One of my faithful readers took one look at the post I published earlier this week and pointed out it was rather a gloomy read.
I hadn’t realised it at the time of writing it but looking back now it was indeed blue in mood, and instead of pointing to my cultivation accomplishments for the month, I’d highlighted all the things that hadn’t gone well so it was rather a poor post in that respect.
So how come I’d focussed on the bad and not the good stuff in the garden?
Over the previous weekend I’d realised that not only was Summer over but I am clearly going to struggle in the transition from a busy and vibrant cultivation space to a now rather more cold and less flowery space and it showed in my post.
I think it’s fair to say I suffer from a mild form of SAD (seasonal effective disorder) and I bet I’m not alone.
For me this means an odd emotional gear change that happens to me every four months, without fail. Along with the weather changing, it also effects how I cope with the changes. Like not being able to get warm even though the temperature has only dropped a couple of degrees or the fact I get panicky when I see the nights drawing in and I feel like time is running out fast in the day and the darkness prevents me going out because it feels like 11pm even though it’s only 7pm.
Eventually I adjust until winter season starts. Again I hit a low and grapple with the weather. Then just when I’m getting used to the cold and the dark the season changes once again and then I’m in panic mode missing out on time because now it’s getting lighter earlier in the morning,
Tiredness creeps up on my like a hideous monster, which must be linked to cold weather because even after two strong coffee’s the other morning I felt like another fours hours in bed was just what I needed, where as just two weeks previously I was bouncing around on coffee and sunshine.
Everything becomes an effort at this time of year and the idea of hibernating sounds extremely attractive.
It all sounds rather absurd, and yes is rather negative, but that’s only half the story!
Getting with the vibes
I’ve been thinking about a few ideas that may or may not help me in this rather peculiar mood I find myself in right now. For one thing time is still time and it doesn’t need to be wasted with me feeling blue.
Clearly light plays a very important part in this issue and even more so when it’s lacking, as does our own circadian rhythm throughout the day. So perhaps focussing on the following areas may well help:
- Adapt and get back the early morning routine – On average I managed three 5am starts out of every seven over the summer so it’s time to pick it up faithfully again. However this time rather than aim for 8 hours of sleep a night further research suggest quality rather than quantity of sleep may prove to keep this habit going. Rather than the usual routine which goes something like – go to bed early, stay awake until late trying to get to sleep, clock watch throughout the night, get up early dead to the world – rinse and repeat. It needs to be more like – go to bed when tired, read until you can no longer keep eyes open, sleep well, wake at same time every morning and rather than partaking in that Sunday afternoon nap (what am I like 90 now?!), take ten minutes out to meditate and get over that afternoon energy dip.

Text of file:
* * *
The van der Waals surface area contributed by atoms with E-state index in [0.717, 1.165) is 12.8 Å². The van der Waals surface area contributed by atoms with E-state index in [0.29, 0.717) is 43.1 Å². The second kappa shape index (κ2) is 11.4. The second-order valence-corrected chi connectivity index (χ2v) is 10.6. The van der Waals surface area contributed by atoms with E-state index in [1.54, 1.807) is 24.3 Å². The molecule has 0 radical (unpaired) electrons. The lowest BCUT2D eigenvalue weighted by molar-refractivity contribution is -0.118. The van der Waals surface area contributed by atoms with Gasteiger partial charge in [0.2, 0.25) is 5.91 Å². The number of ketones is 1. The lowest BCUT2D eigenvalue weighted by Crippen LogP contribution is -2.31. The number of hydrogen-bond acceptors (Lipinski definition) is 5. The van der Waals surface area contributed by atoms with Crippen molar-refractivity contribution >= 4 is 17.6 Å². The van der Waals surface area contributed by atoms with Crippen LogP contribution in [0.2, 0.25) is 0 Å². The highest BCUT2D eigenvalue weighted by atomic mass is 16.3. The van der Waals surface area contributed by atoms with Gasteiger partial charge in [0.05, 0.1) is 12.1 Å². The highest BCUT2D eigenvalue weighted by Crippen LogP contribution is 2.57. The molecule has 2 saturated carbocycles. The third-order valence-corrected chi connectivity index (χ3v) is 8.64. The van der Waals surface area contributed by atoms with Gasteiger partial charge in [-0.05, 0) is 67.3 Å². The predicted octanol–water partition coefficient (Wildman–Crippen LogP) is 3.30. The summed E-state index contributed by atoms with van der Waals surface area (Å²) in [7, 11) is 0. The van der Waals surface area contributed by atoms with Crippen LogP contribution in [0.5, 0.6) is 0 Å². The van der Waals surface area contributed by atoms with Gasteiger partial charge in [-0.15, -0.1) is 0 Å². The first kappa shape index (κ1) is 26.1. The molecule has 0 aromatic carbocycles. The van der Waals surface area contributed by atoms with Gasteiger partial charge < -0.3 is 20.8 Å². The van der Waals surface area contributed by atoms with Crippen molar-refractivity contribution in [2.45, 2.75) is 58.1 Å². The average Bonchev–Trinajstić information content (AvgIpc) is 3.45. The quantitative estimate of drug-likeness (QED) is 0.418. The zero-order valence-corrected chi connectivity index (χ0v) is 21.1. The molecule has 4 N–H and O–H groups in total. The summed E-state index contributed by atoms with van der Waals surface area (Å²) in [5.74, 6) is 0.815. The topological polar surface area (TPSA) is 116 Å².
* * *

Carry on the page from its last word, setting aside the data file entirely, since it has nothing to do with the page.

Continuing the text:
- Make use of as much natural light as possible. On grey cloudy day’s this is going to be tough but light is light no matter what grey form it comes in. I going to aim to spend at the very least 20 minutes outdoors, in the garden, on a walk, to really feel the daylight, and get some of that all important vitamin D into my system. (Light lamps are available to buy but not sure what they are like).
- When feeling low in mood I’m going to actively search out and look for the positive and even better – look for the inspirational. Positive people, positive messages, great music, artwork, movies, athletes and even business people. If one doesn’t work look I’ll look for something else. Sometimes music really hits the spot but if it doesn’t I’ll keep searching for it.
- Keep things simple. The more I plan my days the easier it becomes to deal with getting stuff done. If I can’t concentrate or I loose my thought process then I just need to look to my plan/schedule and it re-focuses my attention.
Of course you can’t just lift a mood by simple act of will alone. I wish it was that easy.
Sometimes the mood just has to be felt as it moves across your body like a slow passing ship. However, I think, rather than taking SAD on the chin this year I’m going to box it back to the compost heap where it can do more good with the grass clippings and tea bags.
Bring on the autumn
Cover Photo courtesy of Aureusbay